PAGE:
ENGLEWOOD — After a three-week whirlwind of having a 53-foot train container with more than $50,000 worth of goods stolen, finding the container nearly 30 miles away, and fundraising to replace the stolen goods, a South Side organizer finally made her annual Christmas giveaway a reality.
With The Temptations’ “Silent Night” blasting over a speaker, Delece Williams, founder of Kidz Korna, handed out hundreds of presents to children Friday afternoon as part of the 16th annual Adopt Your Block Giveaway. Dozens of cars lined up at 6530 S. Parnell Ave. to pick up teddy bears, dolls and basketballs for children, while families also received much-needed home appliances.
After having to scramble to ensure families in need didn’t go without this holiday season, Williams said the pressure of bringing Christmas to Englewood was finally gone.
“I’m excited. I’m happy. I’m thankful,” Williams said. “God is awesome. It’s finally time for the fun to begin.”
Williams and her team have handed out donated gifts to South Side families on Christmas for nearly two decades. This year, Williams and Sharon Preston, founder of Flags of the Heart, planned to make their giveaway the biggest thus far. In preparation for the holiday, Williams and Preston collected thousands of presents, including 10,000 pieces of costume jewelry.
But on Nov. 20, Willaims arrived at the Englewood lot only to find that her Christmas container was missing. A quick call with CSX Transportation, the company that donated the container, confirmed they hadn’t accidentally moved the unit. Neighbors said they saw someone with “the necessary equipment” move the container. No one knew what happened to the donations.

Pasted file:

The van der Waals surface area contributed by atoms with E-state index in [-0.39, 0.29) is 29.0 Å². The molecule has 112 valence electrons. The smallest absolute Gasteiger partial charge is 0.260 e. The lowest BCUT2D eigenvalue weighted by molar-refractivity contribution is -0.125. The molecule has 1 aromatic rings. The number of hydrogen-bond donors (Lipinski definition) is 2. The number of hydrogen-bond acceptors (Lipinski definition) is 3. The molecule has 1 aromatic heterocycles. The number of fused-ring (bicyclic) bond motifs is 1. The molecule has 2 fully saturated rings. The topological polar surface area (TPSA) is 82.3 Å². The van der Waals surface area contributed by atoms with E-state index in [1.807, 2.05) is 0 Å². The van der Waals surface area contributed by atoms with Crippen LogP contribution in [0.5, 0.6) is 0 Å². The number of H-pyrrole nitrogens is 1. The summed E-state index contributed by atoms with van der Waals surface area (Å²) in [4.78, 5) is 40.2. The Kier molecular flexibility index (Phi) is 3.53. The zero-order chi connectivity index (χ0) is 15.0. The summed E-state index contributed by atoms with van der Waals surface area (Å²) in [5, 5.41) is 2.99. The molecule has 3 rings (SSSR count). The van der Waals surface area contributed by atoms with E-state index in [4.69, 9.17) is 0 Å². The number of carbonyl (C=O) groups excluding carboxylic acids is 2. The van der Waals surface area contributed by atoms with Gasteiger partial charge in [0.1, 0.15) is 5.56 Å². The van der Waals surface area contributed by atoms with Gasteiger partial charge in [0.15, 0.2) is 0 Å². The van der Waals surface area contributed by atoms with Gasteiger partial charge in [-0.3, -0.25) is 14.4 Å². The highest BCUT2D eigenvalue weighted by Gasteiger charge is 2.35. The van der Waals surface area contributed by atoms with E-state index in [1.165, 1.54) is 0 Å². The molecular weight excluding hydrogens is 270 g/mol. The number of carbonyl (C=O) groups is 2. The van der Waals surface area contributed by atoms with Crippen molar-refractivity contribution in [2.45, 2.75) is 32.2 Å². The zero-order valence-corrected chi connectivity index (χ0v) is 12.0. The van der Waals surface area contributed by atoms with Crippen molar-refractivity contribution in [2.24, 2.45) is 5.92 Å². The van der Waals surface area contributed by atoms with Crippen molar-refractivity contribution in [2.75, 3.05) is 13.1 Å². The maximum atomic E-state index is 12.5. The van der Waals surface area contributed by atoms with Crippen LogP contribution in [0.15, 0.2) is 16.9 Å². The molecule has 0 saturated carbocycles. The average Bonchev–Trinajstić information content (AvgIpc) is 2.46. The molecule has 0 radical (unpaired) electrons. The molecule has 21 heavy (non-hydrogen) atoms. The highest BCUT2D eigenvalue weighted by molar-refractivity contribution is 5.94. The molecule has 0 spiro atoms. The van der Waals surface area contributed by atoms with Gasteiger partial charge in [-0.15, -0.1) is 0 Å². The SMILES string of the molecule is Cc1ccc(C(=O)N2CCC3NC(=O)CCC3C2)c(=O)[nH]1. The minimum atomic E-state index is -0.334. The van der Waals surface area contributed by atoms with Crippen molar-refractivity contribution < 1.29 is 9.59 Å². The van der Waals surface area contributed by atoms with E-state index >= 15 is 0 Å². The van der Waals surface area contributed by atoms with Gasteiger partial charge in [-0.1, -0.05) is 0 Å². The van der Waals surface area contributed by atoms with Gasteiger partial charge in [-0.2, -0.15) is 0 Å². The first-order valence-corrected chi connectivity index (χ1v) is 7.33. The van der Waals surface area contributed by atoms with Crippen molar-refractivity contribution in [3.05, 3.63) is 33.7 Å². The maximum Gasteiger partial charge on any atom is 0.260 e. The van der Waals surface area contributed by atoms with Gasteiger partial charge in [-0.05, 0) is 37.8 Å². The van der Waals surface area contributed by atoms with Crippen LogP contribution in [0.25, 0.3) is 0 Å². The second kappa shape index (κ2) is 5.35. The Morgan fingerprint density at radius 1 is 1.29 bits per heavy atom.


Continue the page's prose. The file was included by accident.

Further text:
The mystery was solved days later when Joseph Vaccaro, owner of Vaccaro Trucking, called Preston. A man paid him and his team $625 in cash to move the container to Chicago Heights, Vacarro said. Only after watching news reports did they realize their mistake.
The container was filled with gifts when his team initially dropped it off, Vacarro said. But when Williams got to it, most of the presents were stolen or thrown around the Chicago Heights yard.
Williams and the man who paid to have the contained removed went back and forth at the police precinct to prove whose container it was, Williams said. Ultimately, the police decided it was hers. Williams decided not to press charges, saying the man seemed apologetic and the focus needed to be on the giveaway.
With the initial batch of gifts gone, Williams appealed to the public for donations to make sure the giveaway could go on as planned — and Chicagoans didn’t disappoint.
People donated toys, coats, and funds for presents. On the chilly morning of the giveaway, CSX Transportation surprised Williams with a truckload full of gifts. Amazon Fresh in Oak Lawn donated $10,000 to support Williams and her endeavors.
Tom Livingston, head of state government and community affairs at CSX, said the company felt the need to “do something in the moment” to help Williams and her organization.
“We know how much Kidz Korna and organizations do this time of year for communities, and it’s hard enough to do all that when there’s a further challenge,” Livingston said. “Sometimes, you just have to stop and take a pause and be there for the communities that we coexist with for generations.”
Phil’P Pierce, assistant manager at Amazon Fresh in Oak Lawn, said his team was “ecstatic” to help Kidz Korna continue its efforts in the community. As an Englewood resident, supporting work in the community “was perfect,” he said.
“To see this event take place and everything that Delece is doing to positively impact the community is absolutely astounding,” Pierce said. “And I think it will breed a lot of generational positive changes for our community as well.”
Throughout the ordeal, Williams said she worked every day to “stay positive and maintain hope.”
Her testimony is proof that great things can happen, she said
“If you ever land in my shoes, keep the faith,” Williams said. “Believe beyond belief that everything is going to work out.”
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